Analytics can add significant value to a business, but only if approached in the right way. Here’s our take on the five pillars of a successful analytics programme.
Before you embark on any analytics initiative, before you invest in any technology or consider onboarding a partner, it’s important to have a clear vision of what you want to achieve.
Once that vision is defined, you have to plan, prioritise, and implement the building blocks that will allow you to achieve it. This requires making sure you have the right data, the right expertise, the right technology, and proper governing mechanisms. And, of course, ways to measure success at each stage of the project.
For those just starting out, and even for those who are looking to advance their existing initiatives, knowing how to approach all of this and where to focus efforts can be a huge challenge. So, we wanted to make things easier.
Based on our experience of supporting clients at all stages of analytics maturity, we’ve put together this list of five underlying pillars for a successful analytics journey.
At the heart of any analytics project, no matter how complex or how simple, is good data.
Fifteen or twenty years ago, most organisations weren’t able to take advantage of the data at their disposal, simply because the technology wasn’t readily available or easily affordable.
Today, this has changed. Whether you work in retail, consumer goods, manufacturing, life sciences or any other industry, endless amounts of data are generated by the systems within your organisation. And we’re increasingly seeing this data put to use, thanks to lower storage costs, greater processing power, and more accessible technology.
More importantly, over the last decade, we’ve started to see companies combine their internal data with external data sources. This can relate to things like social sentiment, demographic behaviours, or even the weather. And it’s when these streams are integrated that we see the real value in analytics unveiled.
As technologies like IoT gain prominence, the amount of available data is going to increase dramatically – and that means opportunities will grow too. Advancements in image processing, voice recognition, and natural language processing techniques have opened up new ways to make use of unstructured data. So today, your data processes must allow you to capture both internal and external data, and process both structured and unstructured forms, too.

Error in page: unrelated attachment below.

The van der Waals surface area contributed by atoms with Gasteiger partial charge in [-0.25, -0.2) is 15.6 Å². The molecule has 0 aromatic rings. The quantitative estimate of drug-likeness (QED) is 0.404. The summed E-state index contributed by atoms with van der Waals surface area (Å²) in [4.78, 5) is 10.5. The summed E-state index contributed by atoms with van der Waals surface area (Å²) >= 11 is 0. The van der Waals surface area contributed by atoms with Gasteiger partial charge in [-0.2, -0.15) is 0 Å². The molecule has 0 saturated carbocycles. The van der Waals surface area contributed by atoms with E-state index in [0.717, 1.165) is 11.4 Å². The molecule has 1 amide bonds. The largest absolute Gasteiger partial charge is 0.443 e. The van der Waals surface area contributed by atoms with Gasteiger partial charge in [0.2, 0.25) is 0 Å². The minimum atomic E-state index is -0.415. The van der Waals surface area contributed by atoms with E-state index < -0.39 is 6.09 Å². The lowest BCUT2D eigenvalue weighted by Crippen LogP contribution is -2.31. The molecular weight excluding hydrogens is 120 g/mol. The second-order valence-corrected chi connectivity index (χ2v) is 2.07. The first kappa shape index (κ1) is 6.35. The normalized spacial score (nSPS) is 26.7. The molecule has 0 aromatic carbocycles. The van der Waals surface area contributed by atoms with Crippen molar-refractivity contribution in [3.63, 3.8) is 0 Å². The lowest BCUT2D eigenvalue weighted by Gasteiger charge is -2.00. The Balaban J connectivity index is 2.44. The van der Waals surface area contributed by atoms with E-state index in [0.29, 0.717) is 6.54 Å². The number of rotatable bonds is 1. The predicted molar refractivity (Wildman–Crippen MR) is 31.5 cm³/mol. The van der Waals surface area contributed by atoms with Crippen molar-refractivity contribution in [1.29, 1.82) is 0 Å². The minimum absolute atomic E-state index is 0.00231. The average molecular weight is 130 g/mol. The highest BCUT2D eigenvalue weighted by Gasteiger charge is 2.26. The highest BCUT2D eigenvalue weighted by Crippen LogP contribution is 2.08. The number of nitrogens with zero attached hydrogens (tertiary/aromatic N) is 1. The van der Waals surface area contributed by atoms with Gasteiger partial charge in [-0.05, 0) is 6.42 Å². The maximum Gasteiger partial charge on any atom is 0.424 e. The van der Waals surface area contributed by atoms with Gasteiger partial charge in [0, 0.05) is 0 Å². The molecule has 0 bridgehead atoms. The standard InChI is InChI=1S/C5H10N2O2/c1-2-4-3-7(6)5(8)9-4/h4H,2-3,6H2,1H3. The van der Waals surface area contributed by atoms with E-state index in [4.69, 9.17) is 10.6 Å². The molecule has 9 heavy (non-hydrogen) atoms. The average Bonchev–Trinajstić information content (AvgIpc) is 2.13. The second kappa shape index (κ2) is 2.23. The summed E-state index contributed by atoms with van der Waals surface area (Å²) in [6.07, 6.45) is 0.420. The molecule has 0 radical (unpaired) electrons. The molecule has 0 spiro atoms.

Knowing how to capture, process, store, and maintain these various forms of data from different sources is essential to getting the most value from them.
From laying out the design for your data warehouse architecture to finding the deep insights that add new value to your organisation, every aspect of a good analytics project has people at its heart.
Even things like automated processes and machine learning algorithms need to be created, monitored, and updated by a team of experts – and establishing that team early on will be integral to the success of your projects.
A successful analytics programme will require the experience and skills of data engineers, data stewards, data scientists, visualisation experts, and business analysts. And it’s only when all of this expertise comes together that organisations can see the full value of their investments.
These people are integral to helping you dissect your business problem or use case, ingest the data required to examine it, ensure that data is well managed and maintained, and build the analytical models needed to derive true value.
However, a lot of organisations simply don’t have the manpower or resources to create this team in-house, which is why outsourcing to a partner to ensure you have the capabilities you need can sometimes be an essential part of building a successful programme.